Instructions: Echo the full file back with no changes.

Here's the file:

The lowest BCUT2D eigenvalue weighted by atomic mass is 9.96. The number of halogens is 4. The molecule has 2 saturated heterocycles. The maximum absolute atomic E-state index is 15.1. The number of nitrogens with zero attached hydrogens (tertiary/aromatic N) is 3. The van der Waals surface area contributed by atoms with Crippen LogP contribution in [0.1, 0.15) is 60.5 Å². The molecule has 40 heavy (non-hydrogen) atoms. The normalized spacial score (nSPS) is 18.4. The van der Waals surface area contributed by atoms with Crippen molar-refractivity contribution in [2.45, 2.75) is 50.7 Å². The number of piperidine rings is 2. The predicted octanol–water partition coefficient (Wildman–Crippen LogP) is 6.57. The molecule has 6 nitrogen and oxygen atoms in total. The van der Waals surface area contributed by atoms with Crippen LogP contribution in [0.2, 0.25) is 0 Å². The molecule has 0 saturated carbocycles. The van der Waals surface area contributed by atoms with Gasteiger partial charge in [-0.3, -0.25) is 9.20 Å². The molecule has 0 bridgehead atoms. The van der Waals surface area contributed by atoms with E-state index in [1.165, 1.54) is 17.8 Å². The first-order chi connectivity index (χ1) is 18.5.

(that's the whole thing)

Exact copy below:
The lowest BCUT2D eigenvalue weighted by atomic mass is 9.96. The number of halogens is 4. The molecule has 2 saturated heterocycles. The maximum absolute atomic E-state index is 15.1. The number of nitrogens with zero attached hydrogens (tertiary/aromatic N) is 3. The van der Waals surface area contributed by atoms with Crippen LogP contribution in [0.1, 0.15) is 60.5 Å². The molecule has 40 heavy (non-hydrogen) atoms. The normalized spacial score (nSPS) is 18.4. The van der Waals surface area contributed by atoms with Crippen molar-refractivity contribution in [2.45, 2.75) is 50.7 Å². The number of piperidine rings is 2. The predicted octanol–water partition coefficient (Wildman–Crippen LogP) is 6.57. The molecule has 6 nitrogen and oxygen atoms in total. The van der Waals surface area contributed by atoms with Crippen LogP contribution in [0.2, 0.25) is 0 Å². The molecule has 0 saturated carbocycles. The van der Waals surface area contributed by atoms with Gasteiger partial charge in [-0.3, -0.25) is 9.20 Å². The molecule has 0 bridgehead atoms. The van der Waals surface area contributed by atoms with E-state index in [1.165, 1.54) is 17.8 Å². The first-order chi connectivity index (χ1) is 18.5.